On the liability side, there is a portion of our funding that's fixed, a portion that's floating. And so it's not as dynamically correlated, if you will, to the way in which rates otherwise move. And I think our NII growth, generally speaking, will benefit from a liability mix that's starting to skew toward deposits. And so that's the perspective I would offer on the liability side,

On the asset side, much of the assets that we have are floating-rate based and equally and importantly is a higher velocity turn to the assets that underlie this. And that too has a more -- or leads to a more muted impact to which we otherwise might see in some of the bigger commercial banks as a function of the direction in which rates are moving

Brennan Hawken -- UBS -- Analyst

Okay. And then the part on how much we've seen as far as rate or NIM improvement versus balances in the last few years. Is it possible to break that down, or is that something that might fall off?

Stephen M. Scherr -- Executive Vice President and Chief Financial Officer

I think, I would encourage you to follow up, sort of with -- for an answer that's more precise than what I can give you now. I would say that some of this has to do with balances in terms of the size and scope, recognizing that the lending that we're doing, which is generating this net interest income is quite strategic in the context of the clients that are served by the lending itself. And I'd also point out, as I did in the remarks, that about 82% of this is secured financing. And so I offer that to you. But Heather and the team can provide you with greater insight onto the particulars.

Operator

Your next question is from the line of Jim Mitchell with Buckingham Research. Please go ahead.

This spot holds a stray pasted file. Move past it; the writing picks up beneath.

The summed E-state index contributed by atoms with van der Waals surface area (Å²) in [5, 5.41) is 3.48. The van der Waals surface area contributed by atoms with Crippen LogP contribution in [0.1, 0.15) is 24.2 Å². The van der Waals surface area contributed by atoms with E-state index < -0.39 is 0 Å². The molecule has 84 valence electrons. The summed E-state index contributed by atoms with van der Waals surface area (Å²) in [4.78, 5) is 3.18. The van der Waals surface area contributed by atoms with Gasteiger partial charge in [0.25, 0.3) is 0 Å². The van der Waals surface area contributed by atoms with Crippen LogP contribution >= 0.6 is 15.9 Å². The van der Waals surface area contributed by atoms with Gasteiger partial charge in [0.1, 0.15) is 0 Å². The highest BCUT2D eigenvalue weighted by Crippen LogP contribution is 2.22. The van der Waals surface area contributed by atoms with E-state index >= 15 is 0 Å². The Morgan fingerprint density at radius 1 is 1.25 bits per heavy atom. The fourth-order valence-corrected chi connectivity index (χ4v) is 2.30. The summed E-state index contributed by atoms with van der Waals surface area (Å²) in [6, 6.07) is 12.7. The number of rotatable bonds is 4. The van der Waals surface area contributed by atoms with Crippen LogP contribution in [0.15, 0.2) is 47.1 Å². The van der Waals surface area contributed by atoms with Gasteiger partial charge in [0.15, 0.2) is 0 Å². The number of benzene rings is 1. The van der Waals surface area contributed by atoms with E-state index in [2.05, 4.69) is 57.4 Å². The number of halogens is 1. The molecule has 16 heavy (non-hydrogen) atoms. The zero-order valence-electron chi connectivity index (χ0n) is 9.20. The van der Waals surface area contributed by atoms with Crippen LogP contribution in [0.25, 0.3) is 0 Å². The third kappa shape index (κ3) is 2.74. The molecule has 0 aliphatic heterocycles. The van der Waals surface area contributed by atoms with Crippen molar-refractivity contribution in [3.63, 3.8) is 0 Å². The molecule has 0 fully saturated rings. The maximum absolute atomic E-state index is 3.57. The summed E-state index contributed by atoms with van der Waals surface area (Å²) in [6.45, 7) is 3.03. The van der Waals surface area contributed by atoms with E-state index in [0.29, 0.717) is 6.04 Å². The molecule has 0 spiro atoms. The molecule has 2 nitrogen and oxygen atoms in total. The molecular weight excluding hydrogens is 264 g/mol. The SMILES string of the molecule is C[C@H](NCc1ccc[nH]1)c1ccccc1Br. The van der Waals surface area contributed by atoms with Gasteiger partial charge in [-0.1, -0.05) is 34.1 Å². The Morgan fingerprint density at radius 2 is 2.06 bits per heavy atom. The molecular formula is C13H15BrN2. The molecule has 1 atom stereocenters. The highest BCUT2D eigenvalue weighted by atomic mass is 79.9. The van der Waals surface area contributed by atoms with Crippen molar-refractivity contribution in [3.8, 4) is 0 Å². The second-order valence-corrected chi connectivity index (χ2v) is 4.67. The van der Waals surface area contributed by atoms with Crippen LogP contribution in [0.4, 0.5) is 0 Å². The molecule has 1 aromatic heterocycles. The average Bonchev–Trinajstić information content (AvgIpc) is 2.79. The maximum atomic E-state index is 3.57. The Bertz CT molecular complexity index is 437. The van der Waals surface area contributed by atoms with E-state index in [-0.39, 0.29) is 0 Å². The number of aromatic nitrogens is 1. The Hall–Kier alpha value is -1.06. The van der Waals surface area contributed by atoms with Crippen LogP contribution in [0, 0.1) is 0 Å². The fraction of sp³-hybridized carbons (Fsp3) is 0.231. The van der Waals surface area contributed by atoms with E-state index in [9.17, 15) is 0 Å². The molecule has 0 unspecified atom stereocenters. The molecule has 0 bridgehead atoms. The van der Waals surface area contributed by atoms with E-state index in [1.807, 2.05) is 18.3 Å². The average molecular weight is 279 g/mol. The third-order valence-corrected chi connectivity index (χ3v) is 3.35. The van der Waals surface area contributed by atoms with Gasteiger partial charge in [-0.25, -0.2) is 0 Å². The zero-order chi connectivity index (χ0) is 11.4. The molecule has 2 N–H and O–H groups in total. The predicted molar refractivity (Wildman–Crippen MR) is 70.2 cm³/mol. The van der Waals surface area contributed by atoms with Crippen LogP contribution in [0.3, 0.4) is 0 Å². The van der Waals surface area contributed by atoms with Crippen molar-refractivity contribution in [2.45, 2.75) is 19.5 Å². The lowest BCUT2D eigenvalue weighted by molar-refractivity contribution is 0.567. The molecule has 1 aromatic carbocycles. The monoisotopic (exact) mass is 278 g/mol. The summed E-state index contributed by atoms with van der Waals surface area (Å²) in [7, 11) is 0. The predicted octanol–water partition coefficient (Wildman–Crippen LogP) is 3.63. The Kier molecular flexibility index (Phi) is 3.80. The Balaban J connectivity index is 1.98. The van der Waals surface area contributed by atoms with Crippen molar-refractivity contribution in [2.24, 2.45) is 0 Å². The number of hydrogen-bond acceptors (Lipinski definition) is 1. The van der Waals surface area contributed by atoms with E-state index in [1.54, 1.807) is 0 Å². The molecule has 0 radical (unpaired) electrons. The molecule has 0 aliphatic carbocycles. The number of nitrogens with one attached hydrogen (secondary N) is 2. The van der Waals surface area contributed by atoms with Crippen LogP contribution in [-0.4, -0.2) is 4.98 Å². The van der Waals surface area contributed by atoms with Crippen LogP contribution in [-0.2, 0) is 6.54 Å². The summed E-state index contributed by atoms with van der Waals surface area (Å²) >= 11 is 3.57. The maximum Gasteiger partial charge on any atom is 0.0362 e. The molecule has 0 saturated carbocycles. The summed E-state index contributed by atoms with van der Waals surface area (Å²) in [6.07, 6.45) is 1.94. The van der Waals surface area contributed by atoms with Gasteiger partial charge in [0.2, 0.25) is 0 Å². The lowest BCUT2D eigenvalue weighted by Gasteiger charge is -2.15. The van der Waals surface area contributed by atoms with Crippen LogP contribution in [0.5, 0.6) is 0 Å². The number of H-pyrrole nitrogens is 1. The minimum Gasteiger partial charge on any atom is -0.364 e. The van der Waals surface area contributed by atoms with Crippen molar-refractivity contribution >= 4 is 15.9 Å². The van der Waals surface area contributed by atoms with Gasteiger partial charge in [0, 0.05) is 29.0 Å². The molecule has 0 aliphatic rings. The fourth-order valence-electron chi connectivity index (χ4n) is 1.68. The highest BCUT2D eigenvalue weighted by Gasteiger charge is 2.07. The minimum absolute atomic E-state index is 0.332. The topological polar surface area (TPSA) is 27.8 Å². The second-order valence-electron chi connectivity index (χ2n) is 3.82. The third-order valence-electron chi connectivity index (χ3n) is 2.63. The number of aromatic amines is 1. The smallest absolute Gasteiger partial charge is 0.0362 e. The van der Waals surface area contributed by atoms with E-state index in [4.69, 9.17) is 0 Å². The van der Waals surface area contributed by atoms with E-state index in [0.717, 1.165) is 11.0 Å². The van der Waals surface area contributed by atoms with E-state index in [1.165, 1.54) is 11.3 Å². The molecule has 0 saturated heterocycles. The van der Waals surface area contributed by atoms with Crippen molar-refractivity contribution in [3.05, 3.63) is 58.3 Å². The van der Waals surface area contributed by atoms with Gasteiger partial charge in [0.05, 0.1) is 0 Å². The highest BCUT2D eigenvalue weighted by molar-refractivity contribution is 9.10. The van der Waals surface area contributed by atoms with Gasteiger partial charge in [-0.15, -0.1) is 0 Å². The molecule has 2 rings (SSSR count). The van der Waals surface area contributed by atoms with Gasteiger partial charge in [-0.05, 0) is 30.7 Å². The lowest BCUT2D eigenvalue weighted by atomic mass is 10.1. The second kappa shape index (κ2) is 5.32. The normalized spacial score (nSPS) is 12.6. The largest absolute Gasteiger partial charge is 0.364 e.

Jim Mitchell -- Buckingham Research -- Analyst

Hey. Good morning. Maybe just a quick follow-up on the fixed income discussion. Just want to make sure I understand how do you get your, I assume, internal ROE targets in that business. Is it -- do you see it entirely coming from efficiency improvements and expanding the footprint into more flow business? Or is there some component of capital that comes out, whether it's derivatives or something else? Do you need to see the level of capital declined as well? Or can it come from those other ways?

Stephen M. Scherr -- Executive Vice President and Chief Financial Officer

Sure. So the way we've been looking at it, as we've been scrutinizing and reunderwriting that business is we're focused on both the numerator and the denominator of the ROE calculation, meaning it's important nobody lose focus that we need to mind how much revenue is coming in. That is, how do we want to define the tangible market that we face, what's the revenue capture that we can take in, what's the expense as an offset to that revenue to establish the numerator in the calculus. And none of that is to ignore capital efficiency in the context of what the denominator contains.